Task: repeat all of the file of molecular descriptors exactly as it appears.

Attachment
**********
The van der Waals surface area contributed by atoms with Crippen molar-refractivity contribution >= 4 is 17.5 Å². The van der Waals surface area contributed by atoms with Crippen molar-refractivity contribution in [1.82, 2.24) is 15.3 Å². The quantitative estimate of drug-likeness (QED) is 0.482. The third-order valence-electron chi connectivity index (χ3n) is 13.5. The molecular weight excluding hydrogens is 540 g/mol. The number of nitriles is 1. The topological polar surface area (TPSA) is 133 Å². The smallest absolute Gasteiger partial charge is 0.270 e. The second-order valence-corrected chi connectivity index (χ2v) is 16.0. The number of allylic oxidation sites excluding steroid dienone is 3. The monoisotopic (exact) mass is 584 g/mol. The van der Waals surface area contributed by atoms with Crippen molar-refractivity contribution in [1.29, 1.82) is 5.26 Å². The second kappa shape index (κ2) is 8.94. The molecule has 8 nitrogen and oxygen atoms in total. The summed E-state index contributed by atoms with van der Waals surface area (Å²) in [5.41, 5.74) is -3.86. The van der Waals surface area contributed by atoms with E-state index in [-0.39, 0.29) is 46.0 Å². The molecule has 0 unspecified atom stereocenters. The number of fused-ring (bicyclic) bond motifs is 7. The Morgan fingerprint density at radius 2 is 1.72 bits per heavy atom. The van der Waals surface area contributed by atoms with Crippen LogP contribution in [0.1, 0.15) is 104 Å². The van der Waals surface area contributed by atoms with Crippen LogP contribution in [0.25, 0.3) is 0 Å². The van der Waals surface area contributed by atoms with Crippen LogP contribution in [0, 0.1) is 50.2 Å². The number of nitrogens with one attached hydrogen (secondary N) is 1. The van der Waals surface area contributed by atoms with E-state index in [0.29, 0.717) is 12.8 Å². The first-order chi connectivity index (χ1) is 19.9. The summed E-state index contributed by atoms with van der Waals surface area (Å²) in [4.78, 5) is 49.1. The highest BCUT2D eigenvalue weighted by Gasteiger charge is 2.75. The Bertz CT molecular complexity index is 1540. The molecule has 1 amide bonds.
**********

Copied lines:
The van der Waals surface area contributed by atoms with Crippen molar-refractivity contribution >= 4 is 17.5 Å². The van der Waals surface area contributed by atoms with Crippen molar-refractivity contribution in [1.82, 2.24) is 15.3 Å². The quantitative estimate of drug-likeness (QED) is 0.482. The third-order valence-electron chi connectivity index (χ3n) is 13.5. The molecular weight excluding hydrogens is 540 g/mol. The number of nitriles is 1. The topological polar surface area (TPSA) is 133 Å². The smallest absolute Gasteiger partial charge is 0.270 e. The second-order valence-corrected chi connectivity index (χ2v) is 16.0. The number of allylic oxidation sites excluding steroid dienone is 3. The monoisotopic (exact) mass is 584 g/mol. The van der Waals surface area contributed by atoms with Crippen molar-refractivity contribution in [1.29, 1.82) is 5.26 Å². The second kappa shape index (κ2) is 8.94. The molecule has 8 nitrogen and oxygen atoms in total. The summed E-state index contributed by atoms with van der Waals surface area (Å²) in [5.41, 5.74) is -3.86. The van der Waals surface area contributed by atoms with E-state index in [-0.39, 0.29) is 46.0 Å². The molecule has 0 unspecified atom stereocenters. The number of fused-ring (bicyclic) bond motifs is 7. The Morgan fingerprint density at radius 2 is 1.72 bits per heavy atom. The van der Waals surface area contributed by atoms with Crippen LogP contribution in [0.1, 0.15) is 104 Å². The van der Waals surface area contributed by atoms with Crippen LogP contribution in [0.25, 0.3) is 0 Å². The van der Waals surface area contributed by atoms with Crippen LogP contribution in [0, 0.1) is 50.2 Å². The number of nitrogens with one attached hydrogen (secondary N) is 1. The van der Waals surface area contributed by atoms with E-state index in [0.29, 0.717) is 12.8 Å². The first-order chi connectivity index (χ1) is 19.9. The summed E-state index contributed by atoms with van der Waals surface area (Å²) in [4.78, 5) is 49.1. The highest BCUT2D eigenvalue weighted by Gasteiger charge is 2.75. The Bertz CT molecular complexity index is 1540. The molecule has 1 amide bonds.